Why States Need to Build Better Nursing Workforce Data Systems

The Issue: Efforts to create state-level nursing workforce data systems are frequently hindered by a lack of funding, organizational barriers, and analytical challenges. This first brief, in a series of three, provides useful tips and resources on the need and justification for a nursing workforce data system. 

Why It Matters:

  • Policy makers with basic questions about the current and future supply, distribution, diversity, and demand  for nurses are often frustrated by the lack of timely, robust, and comprehensive data.
  • The aging of the population; increased prevalence of chronic disease; expansion of health insurance  coverage; and the rapid growth of new models of care will likely increase the demand for nursing services  and create new roles for nurses.
  • The National Sample Survey of Registered Nurses (NSSRN), previously the foremost data source on the demographics, location and practice behaviors of the US nursing workforce, has been discontinued. Efforts to create a national nursing workforce database, including the development of a Minimum Data Set (MDS) by the Health Resources and Services Administration (HRSA) and National Council of State Boards of Nursing, have put increased pressure on states to collect a common set of data elements that can be aggregated into a new, national nursing workforce dataset.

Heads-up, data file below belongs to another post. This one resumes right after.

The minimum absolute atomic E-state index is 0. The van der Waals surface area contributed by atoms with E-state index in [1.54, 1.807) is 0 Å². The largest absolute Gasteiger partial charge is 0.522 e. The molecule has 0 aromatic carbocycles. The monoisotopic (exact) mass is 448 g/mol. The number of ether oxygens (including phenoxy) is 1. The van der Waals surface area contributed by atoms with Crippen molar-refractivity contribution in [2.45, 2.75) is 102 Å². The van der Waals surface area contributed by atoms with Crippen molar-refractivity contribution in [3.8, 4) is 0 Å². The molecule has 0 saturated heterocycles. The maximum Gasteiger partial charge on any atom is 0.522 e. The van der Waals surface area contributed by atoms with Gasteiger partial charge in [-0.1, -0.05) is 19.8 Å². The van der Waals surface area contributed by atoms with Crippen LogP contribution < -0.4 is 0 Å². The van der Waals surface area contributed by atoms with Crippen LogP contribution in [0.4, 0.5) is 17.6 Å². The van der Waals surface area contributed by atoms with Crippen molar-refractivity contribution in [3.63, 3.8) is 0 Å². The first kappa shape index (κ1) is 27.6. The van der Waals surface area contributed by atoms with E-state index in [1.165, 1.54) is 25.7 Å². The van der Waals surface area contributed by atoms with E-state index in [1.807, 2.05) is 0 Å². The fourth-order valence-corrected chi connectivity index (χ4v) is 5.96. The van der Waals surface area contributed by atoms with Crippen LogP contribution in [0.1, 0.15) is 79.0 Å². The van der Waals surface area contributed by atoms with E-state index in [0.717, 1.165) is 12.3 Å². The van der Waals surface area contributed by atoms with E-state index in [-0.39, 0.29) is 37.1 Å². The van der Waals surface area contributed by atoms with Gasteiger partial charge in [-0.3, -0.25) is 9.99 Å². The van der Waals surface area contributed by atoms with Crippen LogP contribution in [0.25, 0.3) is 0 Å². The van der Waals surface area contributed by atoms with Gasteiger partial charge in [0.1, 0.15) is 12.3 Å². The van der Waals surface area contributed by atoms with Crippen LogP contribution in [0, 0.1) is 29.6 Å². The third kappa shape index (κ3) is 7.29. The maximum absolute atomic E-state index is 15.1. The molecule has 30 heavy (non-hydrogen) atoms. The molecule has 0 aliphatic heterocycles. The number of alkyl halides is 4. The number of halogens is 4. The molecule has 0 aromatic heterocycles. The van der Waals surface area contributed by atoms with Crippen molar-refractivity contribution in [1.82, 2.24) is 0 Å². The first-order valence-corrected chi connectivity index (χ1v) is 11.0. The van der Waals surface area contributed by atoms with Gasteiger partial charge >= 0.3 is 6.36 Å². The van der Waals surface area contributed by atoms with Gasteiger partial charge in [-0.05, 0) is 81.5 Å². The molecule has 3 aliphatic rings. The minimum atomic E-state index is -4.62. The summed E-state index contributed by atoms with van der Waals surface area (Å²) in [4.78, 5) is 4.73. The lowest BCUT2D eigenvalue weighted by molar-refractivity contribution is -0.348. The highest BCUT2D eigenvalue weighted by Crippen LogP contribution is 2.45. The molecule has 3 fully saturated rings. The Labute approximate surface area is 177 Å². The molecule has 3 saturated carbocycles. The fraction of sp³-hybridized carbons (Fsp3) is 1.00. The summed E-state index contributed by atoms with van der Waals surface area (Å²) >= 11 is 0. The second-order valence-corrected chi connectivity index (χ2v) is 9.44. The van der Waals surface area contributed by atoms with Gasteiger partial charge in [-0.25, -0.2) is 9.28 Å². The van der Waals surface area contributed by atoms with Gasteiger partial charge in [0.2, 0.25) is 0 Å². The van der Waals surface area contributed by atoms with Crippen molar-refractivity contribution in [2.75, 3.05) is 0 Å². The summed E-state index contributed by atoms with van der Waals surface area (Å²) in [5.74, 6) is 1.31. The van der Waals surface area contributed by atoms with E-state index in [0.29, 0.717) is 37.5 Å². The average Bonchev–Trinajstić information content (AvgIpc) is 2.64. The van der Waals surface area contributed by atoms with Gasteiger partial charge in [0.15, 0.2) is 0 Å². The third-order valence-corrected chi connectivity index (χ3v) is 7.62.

Key Findings

  • One barrier to building better state nursing data systems is convincing policymakers, funders, stakeholders, and the various agencies who hold nursing data that the shared benefits of a state-wide data system outweigh an organization’s individual costs to develop and collectively maintain it.  

  • Most policy levers affecting the nursing workforce are at the state-level and nursing labor markets are local. Rather than relying on anecdotes, basic nursing workforce data are essential to provide evidence to justify funding requests, influence nursing education program planning, inform regulatory policies, identify shortage areas, and forecast employment needs.  

  • Due to the absence of workforce data, the nursing community often lacks the evidence needed to influence key policy decisions that affect the profession’s future. 

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To support interdisciplinary studies that address critical knowledge gaps regarding causal linkages between nursing and health care quality and to synthesize, translate, and disseminate major findings to key stakeholders.

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